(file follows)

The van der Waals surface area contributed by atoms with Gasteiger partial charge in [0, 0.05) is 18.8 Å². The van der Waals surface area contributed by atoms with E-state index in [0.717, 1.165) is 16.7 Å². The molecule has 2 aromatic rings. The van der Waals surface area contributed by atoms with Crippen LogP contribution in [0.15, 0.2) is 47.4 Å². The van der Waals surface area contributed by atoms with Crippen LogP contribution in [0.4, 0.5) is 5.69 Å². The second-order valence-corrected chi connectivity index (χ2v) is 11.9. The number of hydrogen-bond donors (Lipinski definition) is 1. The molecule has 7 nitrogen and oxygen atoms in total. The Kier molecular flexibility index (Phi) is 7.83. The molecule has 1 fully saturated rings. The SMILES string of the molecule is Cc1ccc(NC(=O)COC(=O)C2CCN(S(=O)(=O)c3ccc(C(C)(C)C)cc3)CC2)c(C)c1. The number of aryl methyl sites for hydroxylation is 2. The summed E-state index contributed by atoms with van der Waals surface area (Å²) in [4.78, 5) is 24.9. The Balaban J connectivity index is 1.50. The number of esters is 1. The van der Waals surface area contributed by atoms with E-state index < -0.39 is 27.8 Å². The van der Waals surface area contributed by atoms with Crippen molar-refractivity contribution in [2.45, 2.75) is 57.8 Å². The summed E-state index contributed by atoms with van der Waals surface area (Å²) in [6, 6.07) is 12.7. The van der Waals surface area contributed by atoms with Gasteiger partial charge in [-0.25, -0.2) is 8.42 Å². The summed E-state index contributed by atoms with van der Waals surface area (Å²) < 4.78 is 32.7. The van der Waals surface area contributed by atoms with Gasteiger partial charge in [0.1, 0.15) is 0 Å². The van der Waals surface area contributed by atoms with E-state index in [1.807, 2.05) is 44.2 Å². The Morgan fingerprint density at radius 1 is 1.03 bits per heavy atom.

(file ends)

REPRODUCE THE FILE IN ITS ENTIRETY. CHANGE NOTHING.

The van der Waals surface area contributed by atoms with Gasteiger partial charge in [0, 0.05) is 18.8 Å². The van der Waals surface area contributed by atoms with E-state index in [0.717, 1.165) is 16.7 Å². The molecule has 2 aromatic rings. The van der Waals surface area contributed by atoms with Crippen LogP contribution in [0.15, 0.2) is 47.4 Å². The van der Waals surface area contributed by atoms with Crippen LogP contribution in [0.4, 0.5) is 5.69 Å². The second-order valence-corrected chi connectivity index (χ2v) is 11.9. The number of hydrogen-bond donors (Lipinski definition) is 1. The molecule has 7 nitrogen and oxygen atoms in total. The Kier molecular flexibility index (Phi) is 7.83. The molecule has 1 fully saturated rings. The SMILES string of the molecule is Cc1ccc(NC(=O)COC(=O)C2CCN(S(=O)(=O)c3ccc(C(C)(C)C)cc3)CC2)c(C)c1. The number of aryl methyl sites for hydroxylation is 2. The summed E-state index contributed by atoms with van der Waals surface area (Å²) in [4.78, 5) is 24.9. The Balaban J connectivity index is 1.50. The number of esters is 1. The van der Waals surface area contributed by atoms with E-state index < -0.39 is 27.8 Å². The van der Waals surface area contributed by atoms with Crippen molar-refractivity contribution in [2.45, 2.75) is 57.8 Å². The summed E-state index contributed by atoms with van der Waals surface area (Å²) in [6, 6.07) is 12.7. The van der Waals surface area contributed by atoms with Gasteiger partial charge in [-0.25, -0.2) is 8.42 Å². The summed E-state index contributed by atoms with van der Waals surface area (Å²) < 4.78 is 32.7. The van der Waals surface area contributed by atoms with Gasteiger partial charge in [0.1, 0.15) is 0 Å². The van der Waals surface area contributed by atoms with E-state index in [1.807, 2.05) is 44.2 Å². The Morgan fingerprint density at radius 1 is 1.03 bits per heavy atom.